Interview: Carolyn Mulford

Welcome Carolyn Mulford, author of Show Me the Sinister Snowman (what a title!).

What’s your idea of a perfect day?

perf6.000x9.000.inddThe day would begin with a simple breakfast on a terrace with a view of mountains. I grew up in northern Missouri’s rolling hills and returned to them ten years ago, but I taught at 8,000 feet in Ethiopia, edited a magazine a few hours from the Austrian Alps, and hiked parts of the Appalachian Trail while writing a travel book. Mountains delight the eye, refresh the spirit, and convey strength and serenity.

Then, with a cup of rich coffee in hand, I’d read a good newspaper—the paper edition. I crave unbiased, in-depth reporting, and I relish coming across unanticipated headlines. News articles also spark plot ideas, including contemporary rustling in Show Me the Deadly Deer.

Morning is prime writing time. I get a major charge from starting a new book, stumbling through unknown territory toward the right path for the story. The accelerated action at the end speeds up my fingers. In between, I get a big kick out of writing scenes in which humor diverts readers’ attention from important clues.

In the evening, I’ll eat a nice dinner with a friend and go to a play or concert.

Do you have a signature accessory, color, fragrance, phrase/expression, or meal?

No, but when I give a book talk, I wear clothes that match the cover’s colors. When I attend a three-day conference, I plan outfits with the dominant colors on my book’s cover. For Show Me the Gold, I augmented basic black with a gold long-sleeved blouse, a short-sleeved yellow blouse, and a yellow jacket. Wearing the same color scheme each day helps people remember who you are.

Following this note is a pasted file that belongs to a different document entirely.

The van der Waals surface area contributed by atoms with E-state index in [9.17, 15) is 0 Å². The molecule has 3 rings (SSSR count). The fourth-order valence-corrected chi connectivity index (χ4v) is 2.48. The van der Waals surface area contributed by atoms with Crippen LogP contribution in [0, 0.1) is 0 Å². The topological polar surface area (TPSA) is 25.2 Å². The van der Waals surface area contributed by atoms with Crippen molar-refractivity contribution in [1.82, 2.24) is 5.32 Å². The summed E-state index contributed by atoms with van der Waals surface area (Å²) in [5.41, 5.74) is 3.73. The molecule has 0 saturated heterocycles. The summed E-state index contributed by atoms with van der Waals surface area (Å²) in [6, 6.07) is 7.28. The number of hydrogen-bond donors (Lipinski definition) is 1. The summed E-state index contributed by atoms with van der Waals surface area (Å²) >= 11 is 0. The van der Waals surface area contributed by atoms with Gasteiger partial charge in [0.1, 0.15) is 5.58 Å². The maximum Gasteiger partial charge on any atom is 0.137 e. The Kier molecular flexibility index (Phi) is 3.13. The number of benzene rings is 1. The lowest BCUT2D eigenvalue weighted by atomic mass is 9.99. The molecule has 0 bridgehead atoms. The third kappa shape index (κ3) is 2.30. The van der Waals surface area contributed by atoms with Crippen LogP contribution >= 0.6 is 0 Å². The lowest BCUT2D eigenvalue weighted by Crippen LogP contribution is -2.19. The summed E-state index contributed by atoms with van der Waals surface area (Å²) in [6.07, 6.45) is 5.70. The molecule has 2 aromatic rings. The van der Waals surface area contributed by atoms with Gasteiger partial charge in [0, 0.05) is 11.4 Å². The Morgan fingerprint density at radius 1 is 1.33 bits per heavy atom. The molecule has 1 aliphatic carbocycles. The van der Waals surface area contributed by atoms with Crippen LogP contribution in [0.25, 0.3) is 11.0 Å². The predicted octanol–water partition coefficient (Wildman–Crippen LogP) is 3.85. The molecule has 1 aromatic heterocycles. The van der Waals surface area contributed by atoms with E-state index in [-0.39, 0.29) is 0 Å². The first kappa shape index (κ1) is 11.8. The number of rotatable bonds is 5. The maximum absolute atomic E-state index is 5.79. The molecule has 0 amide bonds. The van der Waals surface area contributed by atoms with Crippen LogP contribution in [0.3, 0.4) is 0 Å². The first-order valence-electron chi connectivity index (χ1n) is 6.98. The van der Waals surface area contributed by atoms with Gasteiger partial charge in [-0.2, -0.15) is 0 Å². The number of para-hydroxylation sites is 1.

Which books/authors inspired or influenced you the most?

Many books have made deep impressions over decades of varied reading. My most lasting treasure is Mark Twain’s Huckleberry Finn. The teacher in my one-room school read it to us chapter by chapter to quiet us after lunch when I was in first grade. It was funny and scary and totally engrossing. I read it for myself in fifth grade, eighth grade, twelfth grade, college, and at least three times since then. Each time I read a different book because I understand more. Twain’s characters and plots have multiple layers, and his humor softens strong social commentary. I was particularly aware of layers as I wrote Thunder Beneath My Feet, a middle grade/YA novel that takes place during the devastating New Madrid earthquakes of 1811-1812.

When I began the transition from nonfiction to fiction, I read mysteries for guidance. Among my numerous guides have been Elizabeth Peters (well-drawn characters, appealing humor, excellent pacing), Sara Paretsky (research on serious societal problems enhances rather than burdens the story, compelling minor characters, strong sense of place), and Nevada Barr (outstanding descriptions of nature and action scenes that raise blood pressure).

Do you listen to music when you write?

Only if it’s related to what I’m writing, as when my protagonist plays Mozart on the piano to help her analyze her findings. In the first book, Show Me the Murder, she plays classic country in a bar while undercover. In my new book, Show Me the Sinister Snowman, people trapped by a blizzard entertain themselves by singing Gilbert & Sullivan songs.

If your latest book were chocolate, what kind would it be and why?

Dark chocolate with a touch of marmalade because it’s a Missouri twist on the traditional British locked-room mystery.

What made you interested in writing this particular story?